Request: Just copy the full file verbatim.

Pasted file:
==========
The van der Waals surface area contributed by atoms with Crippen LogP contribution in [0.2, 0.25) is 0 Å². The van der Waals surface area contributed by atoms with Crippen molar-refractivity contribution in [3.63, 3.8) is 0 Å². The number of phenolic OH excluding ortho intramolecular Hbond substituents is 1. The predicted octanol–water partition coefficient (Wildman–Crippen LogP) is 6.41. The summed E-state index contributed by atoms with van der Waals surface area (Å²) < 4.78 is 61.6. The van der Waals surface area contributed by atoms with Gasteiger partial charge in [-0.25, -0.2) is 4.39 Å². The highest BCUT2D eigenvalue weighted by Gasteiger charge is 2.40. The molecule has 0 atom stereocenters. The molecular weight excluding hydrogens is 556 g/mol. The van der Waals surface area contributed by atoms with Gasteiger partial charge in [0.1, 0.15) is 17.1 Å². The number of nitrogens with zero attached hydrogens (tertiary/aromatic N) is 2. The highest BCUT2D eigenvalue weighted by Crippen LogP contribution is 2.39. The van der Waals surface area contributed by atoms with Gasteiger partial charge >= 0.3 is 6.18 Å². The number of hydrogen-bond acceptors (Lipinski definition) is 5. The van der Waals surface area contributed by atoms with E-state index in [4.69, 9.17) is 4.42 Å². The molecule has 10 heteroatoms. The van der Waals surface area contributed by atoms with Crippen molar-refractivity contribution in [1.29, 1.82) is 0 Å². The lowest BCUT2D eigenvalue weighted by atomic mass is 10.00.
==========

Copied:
The van der Waals surface area contributed by atoms with Crippen LogP contribution in [0.2, 0.25) is 0 Å². The van der Waals surface area contributed by atoms with Crippen molar-refractivity contribution in [3.63, 3.8) is 0 Å². The number of phenolic OH excluding ortho intramolecular Hbond substituents is 1. The predicted octanol–water partition coefficient (Wildman–Crippen LogP) is 6.41. The summed E-state index contributed by atoms with van der Waals surface area (Å²) < 4.78 is 61.6. The van der Waals surface area contributed by atoms with Gasteiger partial charge in [-0.25, -0.2) is 4.39 Å². The highest BCUT2D eigenvalue weighted by Gasteiger charge is 2.40. The molecule has 0 atom stereocenters. The molecular weight excluding hydrogens is 556 g/mol. The van der Waals surface area contributed by atoms with Gasteiger partial charge in [0.1, 0.15) is 17.1 Å². The number of nitrogens with zero attached hydrogens (tertiary/aromatic N) is 2. The highest BCUT2D eigenvalue weighted by Crippen LogP contribution is 2.39. The van der Waals surface area contributed by atoms with Gasteiger partial charge >= 0.3 is 6.18 Å². The number of hydrogen-bond acceptors (Lipinski definition) is 5. The van der Waals surface area contributed by atoms with E-state index in [4.69, 9.17) is 4.42 Å². The molecule has 10 heteroatoms. The van der Waals surface area contributed by atoms with Crippen molar-refractivity contribution in [1.29, 1.82) is 0 Å². The lowest BCUT2D eigenvalue weighted by atomic mass is 10.00.